On April 5, 2004, Variety wrote about DreamWorks Animation and the team behind the “Shrek” movies under the headline “The Green Machine.” Katzenberg told reporter Geoffrey Berkshire, “My job is to be team captain — to try to be everybody’s biggest cheerleader and helpful critic.”
He’s been a captain for more than three decades. He wasn’t always in animation: After years of working in live-action, Katzenberg moved to Disney in 1984 and was charged with beefing up the toon unit.
At that point, the studio’s animation legacy was moribund. Starting in 1981, Disney had a four-year gap with no animated features; in 1985, it released “The Black Cauldron,” followed by “The Great Mouse Detective” and “Oliver & Company.”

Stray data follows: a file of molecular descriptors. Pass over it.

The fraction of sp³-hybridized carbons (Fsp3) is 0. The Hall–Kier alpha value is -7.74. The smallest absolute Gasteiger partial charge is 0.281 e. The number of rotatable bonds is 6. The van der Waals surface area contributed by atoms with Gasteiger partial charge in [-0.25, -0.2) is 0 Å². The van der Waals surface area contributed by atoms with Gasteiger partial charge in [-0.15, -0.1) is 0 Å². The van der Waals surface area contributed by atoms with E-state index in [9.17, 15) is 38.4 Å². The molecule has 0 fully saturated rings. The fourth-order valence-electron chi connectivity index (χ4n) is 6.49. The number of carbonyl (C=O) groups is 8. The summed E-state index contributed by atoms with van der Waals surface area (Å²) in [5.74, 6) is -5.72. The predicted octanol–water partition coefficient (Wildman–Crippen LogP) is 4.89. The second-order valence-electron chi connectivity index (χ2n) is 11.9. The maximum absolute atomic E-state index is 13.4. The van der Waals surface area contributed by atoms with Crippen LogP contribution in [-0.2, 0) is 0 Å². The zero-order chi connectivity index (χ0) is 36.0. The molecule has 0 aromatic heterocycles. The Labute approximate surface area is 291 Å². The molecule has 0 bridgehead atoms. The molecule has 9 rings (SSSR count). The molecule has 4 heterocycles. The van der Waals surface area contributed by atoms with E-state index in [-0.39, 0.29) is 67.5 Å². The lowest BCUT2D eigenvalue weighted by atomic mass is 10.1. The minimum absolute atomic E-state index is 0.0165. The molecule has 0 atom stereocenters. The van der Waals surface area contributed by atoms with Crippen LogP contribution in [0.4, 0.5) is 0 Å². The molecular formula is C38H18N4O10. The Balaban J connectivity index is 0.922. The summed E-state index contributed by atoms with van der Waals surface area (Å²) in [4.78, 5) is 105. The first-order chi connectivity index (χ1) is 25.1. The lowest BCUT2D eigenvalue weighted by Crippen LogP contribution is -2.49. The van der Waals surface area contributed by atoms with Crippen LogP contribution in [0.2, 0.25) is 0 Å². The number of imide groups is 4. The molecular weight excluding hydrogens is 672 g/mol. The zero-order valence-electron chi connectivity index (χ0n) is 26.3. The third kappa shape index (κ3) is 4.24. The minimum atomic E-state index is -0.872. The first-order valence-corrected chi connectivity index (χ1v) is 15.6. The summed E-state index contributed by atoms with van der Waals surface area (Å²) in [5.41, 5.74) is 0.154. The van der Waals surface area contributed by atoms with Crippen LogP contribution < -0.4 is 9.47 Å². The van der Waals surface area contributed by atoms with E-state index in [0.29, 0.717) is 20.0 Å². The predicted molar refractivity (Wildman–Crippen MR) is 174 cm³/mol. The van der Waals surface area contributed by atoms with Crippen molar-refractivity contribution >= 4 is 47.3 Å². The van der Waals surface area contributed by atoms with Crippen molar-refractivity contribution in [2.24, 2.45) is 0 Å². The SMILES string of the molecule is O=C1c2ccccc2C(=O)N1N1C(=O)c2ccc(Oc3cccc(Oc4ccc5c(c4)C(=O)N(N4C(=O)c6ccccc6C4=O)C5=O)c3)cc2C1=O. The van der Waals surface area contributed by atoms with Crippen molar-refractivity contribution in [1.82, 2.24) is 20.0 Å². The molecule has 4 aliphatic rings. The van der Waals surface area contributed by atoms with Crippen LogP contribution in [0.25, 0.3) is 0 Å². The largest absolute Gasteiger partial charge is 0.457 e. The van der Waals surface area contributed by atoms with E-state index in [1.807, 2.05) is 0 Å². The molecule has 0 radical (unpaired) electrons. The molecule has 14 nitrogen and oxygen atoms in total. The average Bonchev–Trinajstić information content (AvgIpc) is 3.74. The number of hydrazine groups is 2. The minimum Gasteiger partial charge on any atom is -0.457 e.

Under Katzenberg, a renaissance began. First with “The Little Mermaid” (1989), then “Beauty and the Beast” (1991), and “Aladdin” (1992). They became instant classics.
Then on Oct. 13, 1994, Variety led with the banner story “Troika Sets Town Atwitter.” It was about the creation of DreamWorks (before the company had a name, and before twitter meant something else).
At DreamWorks Animation in 2001 “Shrek” became the first animated movie at the Cannes Film Festival in nearly 50 years. It also won the very first feature-animation Oscar.
And with his continued love for animation, Katzenberg proved what too few Hollywood executives had realized: Animation wasn’t just a Disney thing, it’s not just for kids, and it’s not a genre, but an alternative way of telling the stories that movies are made of.